Beyond the Fringe (1964)
|Year Of Production||1964|
|RSDL / Flipper||No/No||Cast & Crew|
|Region Coding||4||Directed By||None Given|
|Pan & Scan/Full Frame||Full Frame||English Dolby Digital 2.0 (192Kb/s)|
|Widescreen Aspect Ratio||1.29:1|
|Video Format||576i (PAL)|
|Original Aspect Ratio||1.29:1||Miscellaneous|
|Annoying Product Placement||No|
|Action In or After Credits||Yes|
Before Monty Python, The Goodies, or even The Frost Report, four men introduced Britain, and later the world, to absurd satire. Assembled by a promoter who thought there was an off-chance the quartet may come up with something different to fill a slot at the stagnating Edinburgh Festival, Peter Cook, Dudley Moore, Alan Bennett and Jonathan Miller made history. The hope was for something a little edgier, closer to what one would normally expect at the Edinburgh Fringe than the Festival itself. The result was a show that would change the direction of comedy for years to come. Their show, Beyond the Fringe was so successful that it moved to the West End of London for a year and then onto Broadway for another, selling out shows all the way. This recorded performance was a one-off final return to London at the end of the rollercoaster tour.
This recording was long thought to be lost, indeed the original 65 minute televised version is still lost, and had become somewhat of a legend. After an unexpected discovery of a video copy, the full performance is presented on this disc. There isn't a dull moment for the near two-hour duration.
The sketches stand up almost as well today as they ever did. Though they certainly aren't as edgy as they were in 1961 (when only 23 out of the 35 sketches the quartet submitted to the censors were passed), the humour has not dulled and the delivery is perfectly pitched. Many of the sketches will seem familiar to fans of the genre as they have been borrowed or recycled numerous times. I could nearly recite Man Bites Dog and The End of the World word-for-word, having never seen this performance!
Beyond the Fringe is an unexpected gem. This is a rare instance of something that lives up to the legend that precedes it. Fans of any of the cast or classic satire will not be disappointed.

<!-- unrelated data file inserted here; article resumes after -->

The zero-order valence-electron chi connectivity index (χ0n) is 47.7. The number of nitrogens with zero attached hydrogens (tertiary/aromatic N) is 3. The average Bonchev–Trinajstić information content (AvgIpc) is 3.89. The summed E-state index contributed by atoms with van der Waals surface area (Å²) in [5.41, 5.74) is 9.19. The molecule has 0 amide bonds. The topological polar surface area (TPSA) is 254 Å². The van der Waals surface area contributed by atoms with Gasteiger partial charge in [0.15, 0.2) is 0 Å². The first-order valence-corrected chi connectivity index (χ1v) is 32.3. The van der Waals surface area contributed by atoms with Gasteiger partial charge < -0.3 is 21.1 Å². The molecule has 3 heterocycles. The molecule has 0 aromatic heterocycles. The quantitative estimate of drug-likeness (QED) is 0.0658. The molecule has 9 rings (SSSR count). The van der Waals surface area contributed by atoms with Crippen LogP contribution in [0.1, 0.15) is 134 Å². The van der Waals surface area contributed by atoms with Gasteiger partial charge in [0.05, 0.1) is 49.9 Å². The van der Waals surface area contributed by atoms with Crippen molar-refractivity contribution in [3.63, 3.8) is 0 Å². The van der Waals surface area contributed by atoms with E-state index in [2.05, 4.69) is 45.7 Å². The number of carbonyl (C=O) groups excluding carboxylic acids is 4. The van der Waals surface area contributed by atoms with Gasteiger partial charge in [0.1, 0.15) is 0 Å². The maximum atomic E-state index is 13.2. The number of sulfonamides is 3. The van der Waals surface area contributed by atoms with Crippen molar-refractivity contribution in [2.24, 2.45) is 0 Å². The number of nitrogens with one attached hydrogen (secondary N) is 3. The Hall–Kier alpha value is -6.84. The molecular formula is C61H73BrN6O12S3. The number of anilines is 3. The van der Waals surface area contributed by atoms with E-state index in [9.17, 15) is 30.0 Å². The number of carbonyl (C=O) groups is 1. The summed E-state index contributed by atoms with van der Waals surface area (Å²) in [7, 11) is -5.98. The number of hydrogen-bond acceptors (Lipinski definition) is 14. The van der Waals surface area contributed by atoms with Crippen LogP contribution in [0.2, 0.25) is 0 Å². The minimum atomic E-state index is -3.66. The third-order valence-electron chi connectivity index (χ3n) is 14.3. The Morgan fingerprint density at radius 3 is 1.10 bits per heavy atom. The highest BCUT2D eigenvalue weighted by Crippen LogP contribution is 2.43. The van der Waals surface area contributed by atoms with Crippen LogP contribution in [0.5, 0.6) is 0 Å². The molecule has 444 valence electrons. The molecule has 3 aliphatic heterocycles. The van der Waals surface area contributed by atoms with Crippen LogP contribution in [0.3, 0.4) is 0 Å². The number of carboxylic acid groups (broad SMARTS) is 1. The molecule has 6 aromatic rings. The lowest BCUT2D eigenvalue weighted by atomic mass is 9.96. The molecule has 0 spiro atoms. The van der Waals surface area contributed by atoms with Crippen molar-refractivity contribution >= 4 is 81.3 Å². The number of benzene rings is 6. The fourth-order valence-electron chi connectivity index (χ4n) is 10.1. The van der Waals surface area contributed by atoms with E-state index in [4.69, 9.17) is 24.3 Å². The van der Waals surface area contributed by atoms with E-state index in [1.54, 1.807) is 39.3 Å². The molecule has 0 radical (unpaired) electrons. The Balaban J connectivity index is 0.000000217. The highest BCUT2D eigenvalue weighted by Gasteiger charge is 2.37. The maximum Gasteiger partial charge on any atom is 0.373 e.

The show is presented in its original 1.29:1 aspect ratio.
The video is fair given its age and circumstances, but certainly shows both.
The video is black and white, with varying contrast and an uneven brightness level that flickers frequently. Blacks feature a reasonable level of detail, all other factors considered. The image is rather soft and slips in and out of focus fairly frequently. There is noticeable grain and low level noise, but it is rarely distracting.
The source material has been well cleaned and only features a handful of mild video artefacts. Video tracking noise lines appear in the odd frame and there are a couple of vertical lines of image feedback, out of frame (which tube TVs would not see due to overscan), on the far left of the image. These issues are quite minor and not distracting. There are a few skipped and skewed frames, which are the most noticeable issue with the video but they aren't too distracting. The MPEG compression is very good and does not introduce any new problems to the material.
There are no subtitles on this disc.
This is a single layer disc.
The audio is functional and nothing more. It could have used a better cleanup, but is mostly good enough to get the dialogue across.
One very mono English Dolby Digital 2.0 (192Kbps) audio track is present.
The dialogue is a little muffled, the levels waver somewhat and there are a few audio dropouts (that mostly coincide with video dropouts). A constant, reasonably high, level of white noise is present for the duration of the show, which has the unfortunate habit of competing with the dialogue and making some of the softer parts a little hard to hear properly. On the plus side, the dialogue appears fairly well synchronised to the video.
Aside from the slightly muffled closing theme, the only music featured comes in the form of Dudley Moore's hilarious piano sketches. The piano comes across quite well in the mix, somewhat better than the dialogue.
There is no surround speaker or subwoofer usage (which probably won't come as a surprise to anyone).
|Surround Channel Use|
A 48 page PDF of the show's original playbill. The world hasn't changed, as this is two thirds full of ads and a lot of the real content is filler. Nonetheless this is a great extra, providing a nostalgic sense of completeness to the package.
Text biographies are provided for the four cast members and a history of the show and its place in British comedy history. Each is several screens long and provides a good level of information, without turning each segment into a novel.
NOTE: To view non-R4 releases, your equipment needs to be multi-zone compatible and usually also NTSC compatible.
The Region 1 and Region 4 versions are identical.
A legendary show that opened the door for the decades of British satire that followed. These sketches, even the more dated ones, hold up well today.
The video is fair, particularly given its age and circumstance. The audio is rather muddy, but adequate. The extras are slim, but worthwhile.
|DVD||Sony Playstation 3, using HDMI output|
|Display||Samsung 116cm LA46M81BD. Calibrated with THX Optimizer. This display device is 16x9 capable. This display device has a maximum native resolution of 576i (PAL).|
|Audio Decoder||Pioneer VSX-D512. Calibrated with Video Essentials/Digital Video Essentials.|
|Speakers||150W DTX front speakers, and a 100W centre and 2 surrounds, 12 inch PSB Image 6i powered sub|